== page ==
A Primer on Plan B

Here is the my VUE column that ran last week. The on-line version doesn't seem to be available so I'm reposting it here.

I was cruising the family planning aisle at my local Shopper’s the other day and I noticed something I’d never seen before. Plan B, the emergency contraceptive pill was right there next to the condoms and lube. I know that Plan B has been available in drugstores in Alberta for some time but this was the first time I had actually noticed it on the shelf. It’s much easier to get a hold of than most people think.

We are exposed to a lot of contradictory information about emergency contraception. There are vocal opponents of it who give a misleading picture of what is actually is. We also get a lot of news from the United States where the rules around and access to contraception are quite different than in Canada. It's easy to get confused about how it all works at home. I went digging to find out the truth about Plan B in Alberta and here's what I found.

First of all, Plan B is an emergency contraception pill. If it is taken within 72 hours after sex it greatly reduces the chance of a pregnancy. It acts by preventing ovulation, or by preventing fertilization or implantation of a fertilized egg if ovulation already happened. It does not cause abortions. RU-486 is the pill that causes abortion. RU-486 is only available through a physician must be administered under a doctor's care. Plan B is something entirely different. It can be taken alone at home and has very few side effects.
Plan B was in the news in December because the US Secretary of Health and Human Services overruled the FDA’s recommendation to make Plan B available to any woman of any age without a prescription. In the United States, you have to be 17 or older to get Plan B over the counter. If you are younger, you need a doctor’s prescription. This is not the case here. In 2008, Canada became the fifth country in the world to approve over the counter status for Plan B - meaning you can get it without a prescription and there is no consultation with a pharmacist required. It's available this way in every province except Saskatchewan, where it is kept behind the counter, and Quebec, where a prescription is required.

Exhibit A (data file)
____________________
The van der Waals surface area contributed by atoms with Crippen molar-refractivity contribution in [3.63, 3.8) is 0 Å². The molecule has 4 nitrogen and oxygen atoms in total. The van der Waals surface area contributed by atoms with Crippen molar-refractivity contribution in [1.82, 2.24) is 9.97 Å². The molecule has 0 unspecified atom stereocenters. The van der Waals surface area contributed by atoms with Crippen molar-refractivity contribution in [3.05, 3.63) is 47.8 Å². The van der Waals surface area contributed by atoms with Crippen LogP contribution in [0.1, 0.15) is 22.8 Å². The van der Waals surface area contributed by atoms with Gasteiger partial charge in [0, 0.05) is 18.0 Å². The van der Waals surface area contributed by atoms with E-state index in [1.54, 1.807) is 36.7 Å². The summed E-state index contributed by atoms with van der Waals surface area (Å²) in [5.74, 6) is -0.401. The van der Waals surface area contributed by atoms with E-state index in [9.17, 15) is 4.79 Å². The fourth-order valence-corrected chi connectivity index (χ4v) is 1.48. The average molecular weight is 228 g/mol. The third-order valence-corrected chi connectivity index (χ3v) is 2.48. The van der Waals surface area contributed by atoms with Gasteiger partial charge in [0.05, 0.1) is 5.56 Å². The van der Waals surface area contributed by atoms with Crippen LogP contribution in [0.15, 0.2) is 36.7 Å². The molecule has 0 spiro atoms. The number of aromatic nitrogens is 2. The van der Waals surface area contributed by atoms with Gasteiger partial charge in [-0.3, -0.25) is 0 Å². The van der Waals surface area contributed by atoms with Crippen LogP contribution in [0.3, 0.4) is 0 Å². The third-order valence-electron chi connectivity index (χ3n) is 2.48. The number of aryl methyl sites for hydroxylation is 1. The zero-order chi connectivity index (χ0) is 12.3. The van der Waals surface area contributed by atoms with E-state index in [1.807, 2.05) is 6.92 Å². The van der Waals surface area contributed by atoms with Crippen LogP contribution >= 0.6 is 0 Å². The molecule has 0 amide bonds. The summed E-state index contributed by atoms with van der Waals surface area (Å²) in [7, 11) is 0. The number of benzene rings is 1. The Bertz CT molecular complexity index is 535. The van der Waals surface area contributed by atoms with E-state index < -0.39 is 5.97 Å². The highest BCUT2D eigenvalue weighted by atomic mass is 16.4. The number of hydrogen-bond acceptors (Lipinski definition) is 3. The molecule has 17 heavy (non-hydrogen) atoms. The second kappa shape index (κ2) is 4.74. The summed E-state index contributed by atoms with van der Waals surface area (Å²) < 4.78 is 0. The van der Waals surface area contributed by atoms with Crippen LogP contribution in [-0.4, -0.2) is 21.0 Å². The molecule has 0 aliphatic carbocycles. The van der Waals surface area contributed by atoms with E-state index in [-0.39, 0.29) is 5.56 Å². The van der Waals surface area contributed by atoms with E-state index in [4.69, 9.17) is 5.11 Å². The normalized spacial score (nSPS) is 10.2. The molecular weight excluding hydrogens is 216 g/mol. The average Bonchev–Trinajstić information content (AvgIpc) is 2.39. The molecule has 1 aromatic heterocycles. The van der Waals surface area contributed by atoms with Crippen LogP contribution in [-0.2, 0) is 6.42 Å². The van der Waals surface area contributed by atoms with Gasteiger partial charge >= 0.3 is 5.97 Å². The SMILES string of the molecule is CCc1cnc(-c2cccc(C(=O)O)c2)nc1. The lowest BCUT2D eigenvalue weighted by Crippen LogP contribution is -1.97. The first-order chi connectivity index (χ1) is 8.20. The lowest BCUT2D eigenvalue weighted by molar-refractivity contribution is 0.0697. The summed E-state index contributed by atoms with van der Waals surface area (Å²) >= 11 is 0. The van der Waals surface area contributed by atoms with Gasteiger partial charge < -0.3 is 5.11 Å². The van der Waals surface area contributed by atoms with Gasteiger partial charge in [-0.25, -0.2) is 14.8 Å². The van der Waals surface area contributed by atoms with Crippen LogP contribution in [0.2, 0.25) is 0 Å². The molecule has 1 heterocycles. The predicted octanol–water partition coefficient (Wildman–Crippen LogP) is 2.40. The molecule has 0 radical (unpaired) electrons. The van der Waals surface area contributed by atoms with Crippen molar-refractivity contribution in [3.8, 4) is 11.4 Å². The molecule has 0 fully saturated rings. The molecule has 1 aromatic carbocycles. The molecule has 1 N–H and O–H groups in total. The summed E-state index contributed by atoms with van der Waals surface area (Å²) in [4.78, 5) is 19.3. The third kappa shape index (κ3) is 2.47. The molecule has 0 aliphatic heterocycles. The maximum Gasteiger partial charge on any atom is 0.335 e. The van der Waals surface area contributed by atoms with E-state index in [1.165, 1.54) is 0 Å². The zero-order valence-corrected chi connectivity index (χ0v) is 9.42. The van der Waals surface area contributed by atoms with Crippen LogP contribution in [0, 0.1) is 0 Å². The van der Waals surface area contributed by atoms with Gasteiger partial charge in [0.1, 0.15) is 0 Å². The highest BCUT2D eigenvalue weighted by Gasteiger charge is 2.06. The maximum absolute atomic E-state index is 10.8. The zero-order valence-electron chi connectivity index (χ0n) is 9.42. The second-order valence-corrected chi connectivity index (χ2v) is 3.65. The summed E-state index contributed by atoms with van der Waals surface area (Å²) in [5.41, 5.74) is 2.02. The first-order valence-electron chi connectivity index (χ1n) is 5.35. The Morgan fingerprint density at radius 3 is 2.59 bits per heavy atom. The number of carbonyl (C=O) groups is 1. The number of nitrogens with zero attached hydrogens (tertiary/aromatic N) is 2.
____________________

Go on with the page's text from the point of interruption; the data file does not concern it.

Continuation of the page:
I have a friend who found herself in need of Plan B this summer. In spite of her fairly extensive knowledge of birth control, she realized, when the need suddenly arose, that she didn't know anything about emergency contraception. She went to the nearest pharmacy and asked for it. The pharmacist got it for her and explained how to use it and that was it. She was pleasantly surprised at how easy it was to get.

Plan B costs about $40 at a drugstore. In Edmonton, you can get it for a reduced cost at the Birth Control Centre and the STI Clinic. At the STI clinic, the cost is $10. They will even waive the cost in rare cases for someone that is completely unable to pay. The STI clinic is a busy place though and they don't take appointments so you need to get there early in the morning to get the best chance of getting in.

It's odd to me that there is still such an aura of secrecy and controversy around Plan B. Sometimes condoms break or slip off and it's all too easy to forget to take a birth control pill. Plan B gives women who do use contraception an effective backup when their methods fail. It offers a viable option for women in abusive relationships who may not have control over their birth control choices and for women who have been sexually assaulted. Far from being a method for the irresponsible, as I so often hear, it seems to me that Plan B is a very responsible choice. Fortunately, it is one that Albertan women are able to make for themselves.

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